Seniors More Susceptible To Flu, Its Complications Annual Fall Vaccination Recommended

November 28, 1990|By Anne Haddad | Anne Haddad,Staff writer

Most seniors would rather play host to their grandchildren than to an unwelcome winter visitor who sends chills down their backs.

So they make a point of getting a flu shot every year.

Chills are just one symptom of influenza, which in elderly people can open the door to more serious complications such as pneumonia.

"The immune system tends to lose its effectiveness as you get older," said Dr. Park W. Espenschade Jr., a Westminster internist.

Not only are the elderly more likely to catch the flu, but they can also succumb to pneumococcal bacteria that take advantage of the body's weakened state while it's fighting the flu virus, he said.

Espenschade and state and county health departments recommend that everyone over 65 be vaccinated against influenza every year in the early fall, and against pneumococcal pneumonia every five years.

The important thing is to get vaccinated now, because it takes four to six weeks after the shot for your body to make enough antibodies to protect you from the flu virus, which typically shows up between Thanksgiving and Easter, Espenschade said.

Although seniors are more likely to catch the flu, the vaccine is more effective with them than with younger people, Espenschade said. In general, the vaccine is 65 percent to 75 percent effective.

The Carroll County Health Department gave 1,800 flu shots this year during its annual fall clinics. That's about 600 more than last year, probably because the department better promoted and publicized the service, said Larry Leitch, deputy health officer.

Even if you missed the clinics, you can still get a flu shot and a pneumonia vaccine from any local physician, Espenschade said. The shots are covered by Medicare and Medicaid, and by most insurance plans.

With the wide availability of the shots at senior centers, nursing homes and even from large employers such as Random House, "it's almost impossible not to get a flu shot," Espenschade said.

In addition to people over 65, others who should get flu shots include: * Nursing home residents, workers and volunteers.

* Others who work or volunteer among elderly people or in health-care centers.

* Adults or children with chronic medical conditions, such as diabetes, asthma and other lung or heart-related problems.

* Anyone who works in a closed space with a lot of people, since the flu is passed from person to person through droplets released when a person coughs, sneezes or talks.

People who are allergic to eggs should not get a flu shot, because chicken eggs are used to grow the viruses used in the vaccine, Espenschade said.

For these people, there is a drug called Symmetrell or Amantadine that can help if given when flu symptoms first appear, Espenschade said. The drug works only on the Type-A flu virus, by preventing it from reproducing.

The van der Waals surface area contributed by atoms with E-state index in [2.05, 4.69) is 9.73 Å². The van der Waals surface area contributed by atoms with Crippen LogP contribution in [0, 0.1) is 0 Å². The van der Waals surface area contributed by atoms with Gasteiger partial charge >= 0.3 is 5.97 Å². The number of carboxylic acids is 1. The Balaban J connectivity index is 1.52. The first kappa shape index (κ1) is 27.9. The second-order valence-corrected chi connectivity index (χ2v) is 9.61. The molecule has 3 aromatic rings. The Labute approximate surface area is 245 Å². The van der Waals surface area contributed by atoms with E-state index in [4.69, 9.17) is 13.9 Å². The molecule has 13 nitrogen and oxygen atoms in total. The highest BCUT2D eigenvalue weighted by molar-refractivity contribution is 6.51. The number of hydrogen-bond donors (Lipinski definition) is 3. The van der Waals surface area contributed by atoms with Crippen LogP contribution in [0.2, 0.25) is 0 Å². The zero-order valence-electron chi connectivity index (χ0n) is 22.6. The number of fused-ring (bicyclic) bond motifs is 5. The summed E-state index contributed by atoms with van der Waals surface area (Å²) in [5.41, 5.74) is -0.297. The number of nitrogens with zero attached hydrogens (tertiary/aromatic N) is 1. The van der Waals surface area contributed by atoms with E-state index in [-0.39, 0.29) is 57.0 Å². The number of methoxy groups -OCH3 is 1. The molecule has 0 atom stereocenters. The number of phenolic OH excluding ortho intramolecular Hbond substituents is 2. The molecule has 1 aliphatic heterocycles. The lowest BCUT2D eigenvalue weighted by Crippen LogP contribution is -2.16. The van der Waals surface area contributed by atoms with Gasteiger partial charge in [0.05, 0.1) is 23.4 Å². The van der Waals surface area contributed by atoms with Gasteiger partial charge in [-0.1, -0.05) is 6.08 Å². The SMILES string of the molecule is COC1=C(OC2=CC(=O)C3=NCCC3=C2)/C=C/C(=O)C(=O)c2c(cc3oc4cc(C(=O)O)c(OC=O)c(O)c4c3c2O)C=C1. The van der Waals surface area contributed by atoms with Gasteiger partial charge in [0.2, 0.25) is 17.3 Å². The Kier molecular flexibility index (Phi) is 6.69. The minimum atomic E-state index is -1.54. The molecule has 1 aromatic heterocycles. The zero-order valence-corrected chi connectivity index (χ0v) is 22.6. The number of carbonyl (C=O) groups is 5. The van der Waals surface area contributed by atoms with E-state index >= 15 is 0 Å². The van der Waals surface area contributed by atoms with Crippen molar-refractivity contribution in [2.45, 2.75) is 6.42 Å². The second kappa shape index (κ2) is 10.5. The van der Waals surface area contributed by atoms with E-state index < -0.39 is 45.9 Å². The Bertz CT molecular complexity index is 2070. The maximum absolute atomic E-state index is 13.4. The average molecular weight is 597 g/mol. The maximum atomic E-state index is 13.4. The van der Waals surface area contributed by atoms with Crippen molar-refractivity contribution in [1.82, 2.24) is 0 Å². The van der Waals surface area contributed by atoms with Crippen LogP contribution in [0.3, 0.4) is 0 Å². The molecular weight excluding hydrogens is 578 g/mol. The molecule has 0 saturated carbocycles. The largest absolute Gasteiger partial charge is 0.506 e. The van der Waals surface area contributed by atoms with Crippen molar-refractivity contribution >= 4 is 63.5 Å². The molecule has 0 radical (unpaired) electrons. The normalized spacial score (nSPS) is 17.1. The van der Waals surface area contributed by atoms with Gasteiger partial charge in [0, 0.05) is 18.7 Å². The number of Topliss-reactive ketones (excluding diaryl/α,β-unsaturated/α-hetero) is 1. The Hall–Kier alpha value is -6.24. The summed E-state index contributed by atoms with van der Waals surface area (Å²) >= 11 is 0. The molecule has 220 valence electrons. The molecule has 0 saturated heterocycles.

It doesn't kill the virus, but allows less of it to invade the body's healthy cells, Espenschade said.

Symptoms of the flu are chills, fever, runny nose, coughing, weakness, loss of appetite, and aching head, arms and legs.

That doesn't sound much different from a common cold, Espenschade said, and many people mistake a cold for the flu. A definitive lab test for everyone who comes down with these symptoms would be a waste of time, especially because both illnesses call for the same kind of care, he said.

Whether it's the flu or a cold, stay in bed, have a box of tissues nearby and drink plenty of fluids to help your body flood the virus out, Espenschade said.

"The elderly can get dehydrated fairly quickly," he said, so they should pay particular attention to replacing fluids.

"Most people use an antihistamine" to dry up their runny noses, Espenschade said, "but you are working against what the body is trying to do."

And while people traditionally take aspirin or acetaminophen (such as Tylenol) to reduce the fever, some new evidence indicates that could be counterproductive, Espenschade said.

"Your body raises its temperature because the virus can't reproduce much above 100 degrees. So the fever people get with the flu is actually a defense mechanism," he said.

While no evidence has shown that lowering your temperature with aspirin will make you sicker, it could extend the symptoms, Espenschade said.

People over 65 who get the flu should keep an eye on their temperature, though, because it can signal the onset of pneumonia, Espenschade said.

If the thermometer shows 101 degrees or higher, there is a 90 percent chance of a bacterial infection such as pneumonia, and the person should see a doctor, he said.

If the fever is at only 100 but lasts for two to three days, that's another signal to see a doctor, Espenschade said.

The flu is not caused by a single virus, but by two main types -- the more common Type A and the usually less serious Type B -- which put on a new "coat" or set of characteristics every few years.

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